Racine County Eye has expanded its coverage over the past six months. You have come to count on us for stories about our coverage of COVID-19, the elections, social justice issues, business spotlights, hometown heroes, and real estate.

We spend hours making sure you have the highest and best information. If this is important to you, please subscribe today.

$
$
$

Your contribution is appreciated.

  Mount Pleasant residents by village ordinance are allowed to participate in the discussion of agenda items, but since the 2013 election of Village President Mark Gleason, citizens are only allowed to speak during the public comment portion of board meetings, and trustees are not allowed to answer back. Over the past year, residents have occasionally – usually during the public comment period – brought up the change, citing ordinance 2-43 (5) (d) and are asking why they’re no longer allowed to participate. The ordinance reads: After the village board’s discussion of any agenda item, any speaker recognized by the chair may address the village board. Speakers addressing the village board shall state their name and address before addressing the village board. A speaker addressing the village board shall try to limit their remarks to three minutes. It shall be the prerogative of the chair to allow additional time if circumstances warrant. At the board meeting Monday Trustee Don Schulz raised the subject as a question about the lack of resident participation, but Gleason reasserted that how he runs the meeting is his prerogative and the subject is not up for discussion. (Click here to listen to the exchange at the 2:09:42 mark.) We did reach out to Gleason, but he had not returned our call as of Wednesday evening. Part of the issue is that most village committees and commissions meet during the day, and if residents work first shift, they can’t attend. Village board meetings, then, are the only way for citizens to interact in person with trustees as topics are being debated and discussed. Trustee John Hewitt told Racine County Eye that Gleason has set a precedent to better keep meetings under control. He admitted that with most committee meetings held during the day when residents are at work, board meetings are the only time citizens can actively participate in village government. Still, he’s okay with the way things are going. “If there was public pressure we would revisit this and have a discussion,” he said. “Maybe Mark has taken liberties with how meetings should be conducted, and he has bent his rule from time-to-time, but overall I don’t have an issue with tighter board meetings.” Do you care about this change to the way village board meetings are run? Why or why not?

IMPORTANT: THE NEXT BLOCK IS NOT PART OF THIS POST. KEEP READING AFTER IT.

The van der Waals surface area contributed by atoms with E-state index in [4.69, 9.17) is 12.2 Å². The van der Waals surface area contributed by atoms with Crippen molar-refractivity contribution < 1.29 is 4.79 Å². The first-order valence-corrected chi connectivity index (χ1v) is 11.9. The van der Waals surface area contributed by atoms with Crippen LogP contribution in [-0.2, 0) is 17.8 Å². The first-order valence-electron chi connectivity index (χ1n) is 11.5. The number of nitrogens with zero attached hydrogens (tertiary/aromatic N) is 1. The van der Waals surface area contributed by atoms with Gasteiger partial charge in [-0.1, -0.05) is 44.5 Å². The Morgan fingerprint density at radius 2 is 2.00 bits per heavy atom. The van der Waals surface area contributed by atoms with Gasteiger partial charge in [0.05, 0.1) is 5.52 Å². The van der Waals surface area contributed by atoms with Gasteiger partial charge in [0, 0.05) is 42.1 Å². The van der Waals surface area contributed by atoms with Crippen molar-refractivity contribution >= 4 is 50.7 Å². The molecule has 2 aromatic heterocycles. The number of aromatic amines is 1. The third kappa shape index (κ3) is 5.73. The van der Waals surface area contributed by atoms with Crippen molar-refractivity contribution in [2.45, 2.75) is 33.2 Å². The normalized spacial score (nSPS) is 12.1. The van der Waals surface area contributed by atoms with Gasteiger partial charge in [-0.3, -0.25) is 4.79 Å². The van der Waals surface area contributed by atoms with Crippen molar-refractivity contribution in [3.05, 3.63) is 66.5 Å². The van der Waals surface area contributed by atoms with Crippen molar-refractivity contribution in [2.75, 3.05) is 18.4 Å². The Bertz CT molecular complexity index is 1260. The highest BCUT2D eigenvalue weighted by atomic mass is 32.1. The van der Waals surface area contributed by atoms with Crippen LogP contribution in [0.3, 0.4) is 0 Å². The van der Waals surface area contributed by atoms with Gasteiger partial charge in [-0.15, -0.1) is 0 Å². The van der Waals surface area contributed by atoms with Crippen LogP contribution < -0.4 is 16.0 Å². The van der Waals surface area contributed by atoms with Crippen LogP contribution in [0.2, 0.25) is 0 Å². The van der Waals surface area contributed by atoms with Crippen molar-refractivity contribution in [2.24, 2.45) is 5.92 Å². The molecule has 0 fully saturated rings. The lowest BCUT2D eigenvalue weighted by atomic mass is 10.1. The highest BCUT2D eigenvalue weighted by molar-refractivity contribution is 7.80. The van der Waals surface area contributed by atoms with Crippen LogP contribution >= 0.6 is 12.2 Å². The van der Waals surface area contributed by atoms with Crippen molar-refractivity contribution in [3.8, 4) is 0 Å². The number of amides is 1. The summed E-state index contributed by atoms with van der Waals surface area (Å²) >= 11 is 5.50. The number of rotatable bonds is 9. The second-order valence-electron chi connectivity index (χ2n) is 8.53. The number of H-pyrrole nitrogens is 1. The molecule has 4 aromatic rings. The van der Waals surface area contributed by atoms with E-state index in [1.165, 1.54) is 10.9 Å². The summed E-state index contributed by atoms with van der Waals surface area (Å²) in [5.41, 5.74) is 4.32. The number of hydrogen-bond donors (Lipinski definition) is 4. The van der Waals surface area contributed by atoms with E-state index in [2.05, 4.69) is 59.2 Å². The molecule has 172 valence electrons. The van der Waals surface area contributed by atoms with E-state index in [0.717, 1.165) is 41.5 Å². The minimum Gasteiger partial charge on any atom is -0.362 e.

Love what we do?

In addition to our education features, we’ll be kicking off a series of stories highlighting how parents, students, and educators are adapting to the impact of COVID-19 on education. If this is important to you, please consider donating to our education reporting fund. https://business.facebook.com/donate/1846323118855149/3262802717172659/

5 replies on “Is Resident Participation Necessary for Good Governance?”

  1. Katie – I think I should have better defined the public comment period from the ability to participate in the discussion of an agenda item. Sorry! So … public comment at every village board meeting I’ve ever attended in the villages of MP, Calie and Sturtevant are the same – no answering by trustees. BUT … in MP, the ordinance clearly states that during the course of the meeting, after trustees have done their thing with an agenda item, citizens can comment, ask questions, etc. as long as they adhere to proper decorum.

    While board meetings under previous leaders may have been a little more loosey goosey, at least residents had the opportunity to be part of the process. I think there can be a balance, which is what I think should be the goal instead of shutting residents out of the process.

    1. I see… So there is an initial public comment time prior to getting into agenda items (non-agenda comments) and them MP ordinance allow follow up public discussion after agenda items, correct? Hell yes, this should be allowed. And yes, time limits, decorum, of course. But it seems to me that when a board is discussing an issue amongst themselves, back and forth, ideas, questions, etc., wouldn’t you want direct, immediate input from your constituents? It’s the precise time the board is forming opinions in order to make decisions and the people they represent should be part of that dialogue. you don’t hold public forums or general meetings for every agenda topic. So why not engage those people who take the time to be at meetings and participate in the process? I don’t want to show up at meetings and sit and play with my phone. I want to participate. Respectfully.

  2. This sounds like the Caledonia procedure. And in Caledonia you could only speak to something not on the agenda (which never made sense, since people show up based on the agenda items!) If elected officials do not want to engage in dialogue during a meeting, require listed accessible emails and phone numbers and how about an ordinance mandate of a maximum 24 hr reply by any official. How about a public comment/question period both before and after the meeting? How about we engage the public in a constructive dialogue instead of making them feel their presence is unwanted (as I have experienced first hand). Time limits-yes. Require written submittal of statement or question so officials can follow up if time runs out. Hello, people-you are elected by the people you shun, you stifle! Sometimes when you read the ordinance, you wonder if they wanted to add “resident must genuflect”. Another note of importance: Comments and concerns are “on the record” during these meetings. Phone calls and emails are not. It’s important people are provided a structured way to have their issues documented.

Comments are closed.